Zuckerberg echoed in a round of interviews last week that the company was looking into the scope of the problem and didn’t yet know what it would find. He added that Facebook has a responsibility to make sure it can secure the data.
In the briefings, the Facebook officials acknowledged the company doesn’t have a system to track whether a user that had promised to delete profile information had actually duplicated it and said there’s no follow-up procedure or enforcement mechanism to lock down the data.
Congressional staffers came away from the briefings doubting that the company could provide a full accounting of who might have access to the data. Facebook wouldn’t disclose the names of the company officials that carried out the briefings, which were with staffers of the House Energy and Commerce, the Judiciary and Intelligence committee, and the Senate Commerce committee.
Staffers also asked the Facebook officials questions about who owns data on the social network and about the policies, procedures and terms of service now in effect and what Facebook will do next.
Among the hires Facebook is seeking to make are privacy and public policy managers, a government outreach manager, associate general counsel positions, and a couple of policy managers to help draft positions on tech and video policy issues. Some of the postings say the positions could be based in either Washington or the company’s Menlo Park, California headquarters. It wasn’t clear when the jobs were posted or whether they are new positions. A Facebook spokesman declined to comment on the policy positions the company is currently trying to fill.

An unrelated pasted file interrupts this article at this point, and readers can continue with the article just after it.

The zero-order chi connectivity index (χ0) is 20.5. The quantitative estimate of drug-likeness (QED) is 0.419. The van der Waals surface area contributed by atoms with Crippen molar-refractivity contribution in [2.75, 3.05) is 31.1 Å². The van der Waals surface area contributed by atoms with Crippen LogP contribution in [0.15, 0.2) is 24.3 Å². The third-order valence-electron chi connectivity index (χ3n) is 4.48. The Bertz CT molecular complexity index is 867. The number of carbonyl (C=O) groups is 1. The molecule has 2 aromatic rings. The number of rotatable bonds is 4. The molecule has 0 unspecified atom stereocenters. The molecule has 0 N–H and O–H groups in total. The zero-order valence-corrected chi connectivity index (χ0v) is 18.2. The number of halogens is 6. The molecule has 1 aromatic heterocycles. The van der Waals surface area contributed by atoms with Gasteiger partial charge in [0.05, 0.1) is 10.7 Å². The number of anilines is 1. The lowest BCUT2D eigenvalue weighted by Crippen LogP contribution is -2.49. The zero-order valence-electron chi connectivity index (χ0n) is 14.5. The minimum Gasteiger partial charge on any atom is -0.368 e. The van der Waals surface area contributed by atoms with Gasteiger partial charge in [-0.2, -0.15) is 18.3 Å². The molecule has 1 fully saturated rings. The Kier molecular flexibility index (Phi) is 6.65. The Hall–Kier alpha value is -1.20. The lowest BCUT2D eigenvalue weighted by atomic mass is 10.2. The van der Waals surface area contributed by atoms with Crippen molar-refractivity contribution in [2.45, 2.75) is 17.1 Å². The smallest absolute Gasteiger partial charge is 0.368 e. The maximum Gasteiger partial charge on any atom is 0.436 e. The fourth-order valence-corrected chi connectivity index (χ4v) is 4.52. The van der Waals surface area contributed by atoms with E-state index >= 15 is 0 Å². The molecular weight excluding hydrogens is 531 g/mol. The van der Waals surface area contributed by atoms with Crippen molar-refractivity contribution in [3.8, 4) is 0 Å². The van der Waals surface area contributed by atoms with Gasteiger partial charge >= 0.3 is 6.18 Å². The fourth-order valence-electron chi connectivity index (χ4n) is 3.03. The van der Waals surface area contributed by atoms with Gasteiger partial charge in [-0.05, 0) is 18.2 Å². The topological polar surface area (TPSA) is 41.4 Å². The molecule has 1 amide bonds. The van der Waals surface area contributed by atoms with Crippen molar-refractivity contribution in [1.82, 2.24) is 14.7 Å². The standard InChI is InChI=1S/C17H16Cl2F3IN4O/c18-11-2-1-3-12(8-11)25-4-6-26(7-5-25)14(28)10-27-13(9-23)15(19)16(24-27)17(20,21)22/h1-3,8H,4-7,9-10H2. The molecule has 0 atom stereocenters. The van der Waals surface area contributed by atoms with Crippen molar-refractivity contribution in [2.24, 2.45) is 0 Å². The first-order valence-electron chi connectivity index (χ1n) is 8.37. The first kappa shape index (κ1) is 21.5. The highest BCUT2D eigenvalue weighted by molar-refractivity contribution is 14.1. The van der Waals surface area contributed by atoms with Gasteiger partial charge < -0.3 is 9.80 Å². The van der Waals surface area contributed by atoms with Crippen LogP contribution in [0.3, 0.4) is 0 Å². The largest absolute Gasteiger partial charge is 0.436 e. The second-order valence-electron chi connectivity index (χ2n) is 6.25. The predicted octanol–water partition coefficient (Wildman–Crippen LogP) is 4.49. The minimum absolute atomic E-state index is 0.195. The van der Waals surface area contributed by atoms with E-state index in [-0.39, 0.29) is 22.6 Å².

The company ranks third among top tech companies in Washington lobbying spending after
Alphabet Inc.’s Google and
Amazon.com Inc. and employs about 40 internal and external lobbyists. The company disclosed spending $11.5 million on lobbying in 2017, up from $8.7 million the year before.
In the days last fall before Facebook officials were called in to testify on the Russian campaign meddling, the company hired three lobbyists to work on issues that included online advertising and election integrity, according to federal disclosures.
The three lobbyists were David Wade, a former top aide to John Kerry during his tenures in the Senate and at the State Department; Sudafi Henry, who served as Vice President Joe Biden’s legislative affairs director; and Luke Albee, a former chief of staff to Senator Mark Warner. They all started lobbying for Facebook in October, according to congressional filings.
It wasn’t clear if any of them participated in the congressional briefings last week.
Albee started lobbying for the company on Oct. 30 — two days before his former boss, the top Democrat on the Senate Intelligence Committee, grilled Colin Stretch, the company’s general counsel, in a hearing. Henry and Albee disclosed lobbying on a range of issues including consumer privacy, data security, online advertising and disclosure while Wade listed “congressional investigation” as the issue he would address for the company.
— With assistance by Sarah Frier